Understanding SharePoint Permission Inheritance

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Understanding SharePoint Permission inheritance

Understanding SharePoint Permission inheritance is extremely important. So, what is permission inheritance? Permission inheritance means the permissions settings on a Site, List, Folder or List Item, in a Site Collection are inherited by its lower level, for example: See image 1 below. The Top-Level Site is the ‘Parent’ site and the sites below are known as ‘Child’ Sites. It works in a similar way for ‘Lists’ but instead it would inherit permissions based on the Site that it’s contained in.

How does it affect my SharePoint Security?

Permission Inheritance allows you to make a permission assignment once and have its lower level sites, lists/libraries, folders & items inherit the same permissions. It’s enabled by default to help reduce the complexity and save the amount of time content owners and administrator would spend managing security, for example: If you were to assign a user to the members group the user’s permission would automatically pass down through all the child sites, lists, folders, list items etc.

The ‘Share’ button within a site can be used to grant permissions without breaking the permission inheritance for that site. The reason is that at site level, when sharing content via the Share button, the user that  is invited to access the site is made a member of the members group. This brings another issue whereby that group is usually (unless modified) granted Edit permissions. This would mean that the user invited to the site could delete entire lists. In this scenario, you should create a new SharePoint Group and assign it perhaps ‘Contribute’ permissions. Then make that new SharePoint Group the Default Group for the site. Now when users are invited to access the site via ‘Share’, they will be granted Contribute rights. This behaviour is not the same for items or folders. When clicking share on an item or folder, permission inheritance is broken. In this case, the invited user will be granted contribute permissions to the folder or item as a direct permission. This too has consequences, since we want to avoid too many broken permissions and also avoid granting permissions to users directly. Too many broken permissions can affect performance, and direct permissions makes it difficult should a user leave the organization. There are simply too many places to remove the user.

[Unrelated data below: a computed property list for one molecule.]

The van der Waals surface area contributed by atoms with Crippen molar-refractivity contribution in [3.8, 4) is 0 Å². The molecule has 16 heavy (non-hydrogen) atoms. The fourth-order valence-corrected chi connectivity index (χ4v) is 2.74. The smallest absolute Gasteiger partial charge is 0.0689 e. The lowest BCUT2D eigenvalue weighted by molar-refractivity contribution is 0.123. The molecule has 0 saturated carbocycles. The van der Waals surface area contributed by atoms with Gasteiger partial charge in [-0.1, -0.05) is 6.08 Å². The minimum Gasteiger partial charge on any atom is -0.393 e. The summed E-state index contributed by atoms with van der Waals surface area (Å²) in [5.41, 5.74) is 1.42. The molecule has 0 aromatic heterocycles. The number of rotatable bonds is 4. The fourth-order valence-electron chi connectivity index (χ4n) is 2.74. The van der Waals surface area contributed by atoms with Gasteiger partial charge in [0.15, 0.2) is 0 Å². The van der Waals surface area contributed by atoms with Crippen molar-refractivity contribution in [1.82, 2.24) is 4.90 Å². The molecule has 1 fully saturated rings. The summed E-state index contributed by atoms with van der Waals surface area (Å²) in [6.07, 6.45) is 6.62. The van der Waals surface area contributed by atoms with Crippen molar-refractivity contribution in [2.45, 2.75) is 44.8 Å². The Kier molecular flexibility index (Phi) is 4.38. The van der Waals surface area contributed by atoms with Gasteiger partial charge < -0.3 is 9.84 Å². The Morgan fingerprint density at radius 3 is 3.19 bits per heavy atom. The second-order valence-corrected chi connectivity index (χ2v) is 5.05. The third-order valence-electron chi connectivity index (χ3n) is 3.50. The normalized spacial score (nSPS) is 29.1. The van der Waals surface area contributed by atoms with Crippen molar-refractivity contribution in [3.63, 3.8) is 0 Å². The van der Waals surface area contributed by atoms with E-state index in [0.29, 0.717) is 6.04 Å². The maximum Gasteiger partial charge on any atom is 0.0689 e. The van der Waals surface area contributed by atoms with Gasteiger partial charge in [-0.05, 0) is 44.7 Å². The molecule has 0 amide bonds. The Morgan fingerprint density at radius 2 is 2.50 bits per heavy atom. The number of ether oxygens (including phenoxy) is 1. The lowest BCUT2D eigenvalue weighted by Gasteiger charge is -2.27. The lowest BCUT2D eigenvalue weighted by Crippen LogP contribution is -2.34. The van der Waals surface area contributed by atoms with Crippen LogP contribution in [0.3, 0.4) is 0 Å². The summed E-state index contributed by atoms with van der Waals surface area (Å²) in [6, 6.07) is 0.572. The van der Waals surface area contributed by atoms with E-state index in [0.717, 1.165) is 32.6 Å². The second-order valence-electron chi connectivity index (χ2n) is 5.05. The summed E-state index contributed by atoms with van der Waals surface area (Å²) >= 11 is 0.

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Share Button within a SharePoint 2013 Team Site.

· Top-Level Site: Has Unique Permissions and is the Top site of this site collection

Ø Subsite 2: Has inherited permissions from the ‘Top-Level Site’

– Subsite 5: Has broken permission inheritance from ‘Subsite 2’

ü Lists, Folders and List Items all inherit permissions from ‘Subsite 5’

Ø Subsite 1: Has broken permission inheritance from the Top ‘Level site’

– Subsite 3 & 4: Both inherited permissions from its parent site ‘Subsite 1’

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Understanding SharePoint Permission Inheritance Diagram

How do I manage my SharePoint permissions?

SharePoint does have a built in permissions reporting, however, it doesn’t always truly reflect every users permissions since the reports are unable to enumerate the members of an Active Directory Group. Therefore you don’t see each user that is granted permissions. The out-of-the-box SharePoint permissions reports will only display permissions that are given ‘via’ a SharePoint Group, direct permissions (i.e an individual user), and the permissions granted to an AD Group but not each user within the AD Group. The Check Permissions button within the SharePoint Permissions page will show you that a specified user has permissions if they are a member of a domain group. However, it doesn’t tell you which domain group. For example if a user was a member of several domain groups that were added to the members group within a site. The Check Permissions would state that the user in question is granted Edit permissions through the members group, but not which domain group they were a member of.

Lightning Tools offer a SharePoint Permissions Reporting, Management and Auditing tool called DeliverPoint which help considerably with your understanding SharePoint Permission Inheritance. DeliverPoint helps save a lot of time managing permissions, but more importantly allows you to ensure that users are assigned the correct permissions and it will give you confidence that permissions are structured correctly.

Download a 14 day trial of DeliverPoint from: http://lightningtools.com/products/sharepoint-permissions-management/

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